PANEL 9 Youth and Urban Farming

Panelists

Dave Madan – theMOVE

Wil Bullock – Far Educaor at the Trustee of Reservations (former member of the Food Project)

Selvin Chambers III – Executive Director of the Food Project

Kenny Lopez –  youth intern at The Food Project

Shanelle Villegas “Flower Power” UNLR, 15 year old entrepreneur

Hakim Sutherland: Roxbury Environmental Empowerment Project

 

The panelists, after introducing themselves, directly solicited the audience for questions.  Below is the summary (not transcript) of the exchange that followed.

 

Q: How much does the Food Project pay? Is it enough?

Selvin: there’s a stipend that pays about 400 every 2 weeks, for about 20 hours of work per week.  There’s also an academic program for students that will pay 7.25 initially, then 8.25, then 9.25 as you progress.

Kenny: Its not about the money anymore.  But it did take some time to click.

Wil: For me, it was initially about the money.  And it is for a lot of kids initially.  But we really want to engage them past the paycheck, toward the larger community values.

Kenny: The paycheck is important but it has a deep valuation towards developing healthy lifestyles. Young people need to be aware of food justice and  access to fresh healthy food. We are helping to make the connection for people between the food and its source. It has become more than just food or farming but about spreading the message to our peers.

 

Q: How do you [youth workers at the Food Project] answer the question, “what do you do”?  Isn’t urban farming dirty and kind of crazy?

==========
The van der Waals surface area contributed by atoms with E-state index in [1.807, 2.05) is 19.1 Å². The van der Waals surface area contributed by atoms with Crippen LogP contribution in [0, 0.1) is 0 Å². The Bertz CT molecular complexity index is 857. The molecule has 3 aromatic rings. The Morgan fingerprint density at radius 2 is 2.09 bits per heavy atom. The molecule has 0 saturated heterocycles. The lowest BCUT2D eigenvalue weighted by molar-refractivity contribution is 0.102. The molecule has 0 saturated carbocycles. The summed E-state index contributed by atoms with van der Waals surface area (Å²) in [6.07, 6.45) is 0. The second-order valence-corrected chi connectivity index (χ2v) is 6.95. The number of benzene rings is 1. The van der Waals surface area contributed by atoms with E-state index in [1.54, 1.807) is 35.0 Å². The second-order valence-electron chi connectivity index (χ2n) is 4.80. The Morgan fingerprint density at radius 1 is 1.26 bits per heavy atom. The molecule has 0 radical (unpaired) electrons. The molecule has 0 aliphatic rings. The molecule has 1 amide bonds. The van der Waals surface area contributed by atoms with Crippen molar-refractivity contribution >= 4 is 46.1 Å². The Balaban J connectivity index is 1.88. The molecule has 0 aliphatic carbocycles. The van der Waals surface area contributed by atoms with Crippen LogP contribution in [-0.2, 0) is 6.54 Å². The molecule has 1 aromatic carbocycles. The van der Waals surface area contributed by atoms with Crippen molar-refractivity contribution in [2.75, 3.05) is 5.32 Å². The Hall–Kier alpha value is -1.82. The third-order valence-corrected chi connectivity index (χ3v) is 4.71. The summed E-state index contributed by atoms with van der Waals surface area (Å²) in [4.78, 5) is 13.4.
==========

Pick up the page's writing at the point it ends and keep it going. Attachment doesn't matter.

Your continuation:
Wil: The first comments I got from people were, “thats slave work.”  And many people wondered why I would do it and invest my time working on my plot and getting my pants dirty.  I my view, you can’t afford to not eat healthy.  You’re going to pay on one end or the other. You can take care now to prevent diseases or you can pay later in life–we have a choice to make. I wish my family was aware of this it can be so hard to get the message out there. The best way to make that connection between food and the environment is through farming. I see people all the time that have a moment when it just clicks when the come to the farm to get their hands dirty and experience where their food comes from–its powerful. Health is directly connected to the land!

Shanelle: “ Me just being me, changes how my peers view me”.  They think its cool.  Like I really like apples, and so when I go to school I eat my apple and tell everyone about how good it is.  And everyone is like, that’s cool. Its the same thing for the farm.

 

AUD: thats because your leaders and people, your peers, follow your lead. If you think farming and eating healthy is cool, they will too. People are attracted to confidence and courage.

 

Q: Do you think kids would be into a summer experience / paid internship on a farm? (asked by a farmer)

Wil: Yeah.  We shouldn’t box teenagers into a certain view, because they have far more potential than most adults realize.  You should contact the Food Project to find someone who could help you out.

Hakim: We have kids interested in farming and the environment. We were able to recruit several kids through outreach at local schools

 

Dave: We could all put you in touch with kids that want to be involved.

 

Q:  What is the structure of the program at the Food Project?  How do you approach communicating these somewhat difficult ideas to younger kids? Do you have talks / discussion sessions? How do you hire kids initially?

Hakim: I was initially brought in by my history teacher.

Kenny: A lot of learning about food justice is just learning about people around you.   Once you connect it to those people, its less difficult.